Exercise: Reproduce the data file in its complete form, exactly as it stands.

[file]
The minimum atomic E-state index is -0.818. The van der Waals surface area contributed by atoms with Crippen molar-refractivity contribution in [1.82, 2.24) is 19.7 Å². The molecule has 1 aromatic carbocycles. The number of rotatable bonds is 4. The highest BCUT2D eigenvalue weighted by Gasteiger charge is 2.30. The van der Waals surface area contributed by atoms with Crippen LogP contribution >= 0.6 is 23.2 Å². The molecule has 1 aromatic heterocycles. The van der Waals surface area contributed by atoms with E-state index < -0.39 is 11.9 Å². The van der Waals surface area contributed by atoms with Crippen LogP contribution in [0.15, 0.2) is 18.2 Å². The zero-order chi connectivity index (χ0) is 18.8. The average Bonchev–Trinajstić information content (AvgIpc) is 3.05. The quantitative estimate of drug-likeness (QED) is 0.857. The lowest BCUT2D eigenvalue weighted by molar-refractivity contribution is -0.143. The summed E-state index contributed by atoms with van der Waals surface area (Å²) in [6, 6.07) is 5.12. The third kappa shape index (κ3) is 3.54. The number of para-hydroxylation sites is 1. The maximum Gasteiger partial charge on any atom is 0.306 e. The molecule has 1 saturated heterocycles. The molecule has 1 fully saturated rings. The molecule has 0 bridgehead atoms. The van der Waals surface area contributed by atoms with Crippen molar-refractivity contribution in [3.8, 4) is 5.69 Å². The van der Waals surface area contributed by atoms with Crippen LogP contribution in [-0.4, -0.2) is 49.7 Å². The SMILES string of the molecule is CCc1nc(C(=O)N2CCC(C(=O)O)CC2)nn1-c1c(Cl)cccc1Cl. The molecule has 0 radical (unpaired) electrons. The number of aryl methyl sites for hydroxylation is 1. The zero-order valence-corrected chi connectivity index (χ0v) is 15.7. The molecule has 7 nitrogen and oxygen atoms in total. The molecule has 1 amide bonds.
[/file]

The minimum atomic E-state index is -0.818. The van der Waals surface area contributed by atoms with Crippen molar-refractivity contribution in [1.82, 2.24) is 19.7 Å². The molecule has 1 aromatic carbocycles. The number of rotatable bonds is 4. The highest BCUT2D eigenvalue weighted by Gasteiger charge is 2.30. The van der Waals surface area contributed by atoms with Crippen LogP contribution >= 0.6 is 23.2 Å². The molecule has 1 aromatic heterocycles. The van der Waals surface area contributed by atoms with E-state index < -0.39 is 11.9 Å². The van der Waals surface area contributed by atoms with Crippen LogP contribution in [0.15, 0.2) is 18.2 Å². The zero-order chi connectivity index (χ0) is 18.8. The average Bonchev–Trinajstić information content (AvgIpc) is 3.05. The quantitative estimate of drug-likeness (QED) is 0.857. The lowest BCUT2D eigenvalue weighted by molar-refractivity contribution is -0.143. The summed E-state index contributed by atoms with van der Waals surface area (Å²) in [6, 6.07) is 5.12. The third kappa shape index (κ3) is 3.54. The number of para-hydroxylation sites is 1. The maximum Gasteiger partial charge on any atom is 0.306 e. The molecule has 1 saturated heterocycles. The molecule has 1 fully saturated rings. The molecule has 0 bridgehead atoms. The van der Waals surface area contributed by atoms with Crippen molar-refractivity contribution in [3.8, 4) is 5.69 Å². The van der Waals surface area contributed by atoms with Crippen LogP contribution in [-0.4, -0.2) is 49.7 Å². The SMILES string of the molecule is CCc1nc(C(=O)N2CCC(C(=O)O)CC2)nn1-c1c(Cl)cccc1Cl. The molecule has 0 radical (unpaired) electrons. The number of aryl methyl sites for hydroxylation is 1. The zero-order valence-corrected chi connectivity index (χ0v) is 15.7. The molecule has 7 nitrogen and oxygen atoms in total. The molecule has 1 amide bonds.